What if, God forbid, you went to the ER complaining of chest pains and the ER doc said she’ll be right back after she gloves up for open heart surgery. Ridiculous analogy I know but that’s the sort of thing many tech companies routinely do. Don’t believe me? Let’s look at three examples from leading companies. All go right to the solution without clarifying exactly what problem they solve, except maybe in the broadest possible terms.
“FireEye cyber security products protect against cyber attacks that bypass traditional signature-based tools such as antivirus software, next-generation firewalls, and sandbox tools.”
“Splunk Enterprise makes it simple to collect, analyze and act upon the untapped value of the big data generated by your technology infrastructure, security systems and business applications—giving you the insights to drive operational performance and business results.”
“By providing a modern EMM solution that meets both user demands and IT security requirements, MobileIron enables today’s large enterprises to become truly Mobile First.”
Of course, these companies are all best of breed players but wouldn’t you agree there’s room for improvement on the messaging here? At Aventi Group, we go to great pains (sorry) to challenge our clients’ understanding of their customers’ pain points. After all, how can you hone a value proposition unless you clearly and compellingly express the problem statement? We encourage our clients to conduct primary research on their wins, losses, and prospects in order to get at the visceral pain points. We group the interview questions in three buckets – logical, emotional and political. Unless you address all three dimensions, you won’t have a solution that overcomes inhibitors that trip up the sales process. Here are the types of questions we recommend you ask your interviewees. And it’s best to do this in person or via video so you can watch the body language and facial expressions of your interviewees.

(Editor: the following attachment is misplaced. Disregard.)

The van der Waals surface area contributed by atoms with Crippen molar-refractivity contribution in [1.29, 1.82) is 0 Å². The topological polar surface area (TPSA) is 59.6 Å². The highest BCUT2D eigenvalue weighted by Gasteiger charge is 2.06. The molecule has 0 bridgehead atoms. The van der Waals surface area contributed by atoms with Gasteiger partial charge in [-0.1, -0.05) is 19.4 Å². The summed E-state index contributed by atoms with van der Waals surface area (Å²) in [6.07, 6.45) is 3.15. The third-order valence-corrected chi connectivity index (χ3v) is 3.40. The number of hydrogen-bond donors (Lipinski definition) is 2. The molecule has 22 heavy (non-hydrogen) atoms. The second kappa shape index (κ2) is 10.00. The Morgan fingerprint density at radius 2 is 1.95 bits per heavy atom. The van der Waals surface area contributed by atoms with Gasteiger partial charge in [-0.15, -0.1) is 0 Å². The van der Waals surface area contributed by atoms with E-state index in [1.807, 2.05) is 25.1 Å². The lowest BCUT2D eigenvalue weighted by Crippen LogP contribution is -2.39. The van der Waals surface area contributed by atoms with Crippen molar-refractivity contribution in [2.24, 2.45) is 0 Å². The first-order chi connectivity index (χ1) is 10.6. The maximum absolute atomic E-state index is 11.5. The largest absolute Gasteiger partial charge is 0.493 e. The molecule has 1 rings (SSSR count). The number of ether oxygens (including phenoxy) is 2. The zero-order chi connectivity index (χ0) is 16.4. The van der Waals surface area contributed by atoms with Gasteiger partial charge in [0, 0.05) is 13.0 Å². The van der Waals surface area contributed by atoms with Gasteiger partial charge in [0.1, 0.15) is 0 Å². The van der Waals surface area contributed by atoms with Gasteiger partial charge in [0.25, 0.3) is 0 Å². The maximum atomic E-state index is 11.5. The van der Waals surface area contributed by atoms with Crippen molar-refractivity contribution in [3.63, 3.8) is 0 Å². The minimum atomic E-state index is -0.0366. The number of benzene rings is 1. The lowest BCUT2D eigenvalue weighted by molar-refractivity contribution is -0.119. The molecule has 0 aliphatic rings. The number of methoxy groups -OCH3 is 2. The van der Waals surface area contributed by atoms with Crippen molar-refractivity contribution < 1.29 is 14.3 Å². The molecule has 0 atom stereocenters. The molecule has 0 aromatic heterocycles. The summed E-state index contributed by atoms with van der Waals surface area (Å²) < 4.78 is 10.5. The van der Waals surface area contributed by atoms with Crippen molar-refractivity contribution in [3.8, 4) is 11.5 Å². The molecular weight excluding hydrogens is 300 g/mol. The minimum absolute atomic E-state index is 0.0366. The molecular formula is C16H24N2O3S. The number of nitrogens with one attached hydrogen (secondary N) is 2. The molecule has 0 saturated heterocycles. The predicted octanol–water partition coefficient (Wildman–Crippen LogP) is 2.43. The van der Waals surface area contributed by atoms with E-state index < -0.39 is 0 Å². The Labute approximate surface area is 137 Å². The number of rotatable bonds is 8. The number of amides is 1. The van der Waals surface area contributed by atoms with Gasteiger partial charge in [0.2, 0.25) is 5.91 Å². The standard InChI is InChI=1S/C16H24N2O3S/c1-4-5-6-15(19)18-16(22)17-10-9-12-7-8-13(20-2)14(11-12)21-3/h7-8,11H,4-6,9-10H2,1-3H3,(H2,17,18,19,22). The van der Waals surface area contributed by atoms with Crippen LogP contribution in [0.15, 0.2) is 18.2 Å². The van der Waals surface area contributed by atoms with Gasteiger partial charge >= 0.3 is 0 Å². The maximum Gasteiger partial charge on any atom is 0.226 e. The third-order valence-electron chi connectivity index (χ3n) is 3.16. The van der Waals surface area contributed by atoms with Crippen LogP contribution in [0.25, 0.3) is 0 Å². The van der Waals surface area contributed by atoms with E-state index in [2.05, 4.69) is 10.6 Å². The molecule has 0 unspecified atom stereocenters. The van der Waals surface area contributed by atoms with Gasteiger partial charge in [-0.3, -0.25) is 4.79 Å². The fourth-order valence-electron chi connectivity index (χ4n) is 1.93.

- What is the issue you have with the current way of doing things? Why is that a problem?
- How does the current approach impact the business at large—customers, sales, partners, and financials?
- What options have you considered in addressing this “pain point?”
- What if there was a solution to this pain point? What benefits might you see?
- What feelings come to mind as you think about your current state?
- What feelings come to mind as you consider the possibility of a great solution to this pain point?
- What would be the personal win if you were to implement a solution to this challenge?
- Which folks in the organization are most affected by this pain point? Why?
- Why not consider “doing nothing” meaning keeping to the current situation as is?
- What has stood in the way of finding a solution to this issue?
And in case you’re wondering what a well-defined customer pain point looks like, check out SkyFormation [recent client of ours]:
Our security operations staff is already stretched thin. How do we streamline cloud services incidents investigation? Instead of buying a whole new CASB system, how can we leverage our existing security systems and operations? SkyFormation reduces cloud services risks and speeds up incident response by working with your existing Security Operation and SIEM systems.
See how we use the first two questions to zero in on the pain point (streamlining incident investigation) while neutralizing one of the major objections (not obsoleting sunk investments in SIEM)?
Let us know how you approach customer pain point definition and value proposition crafting.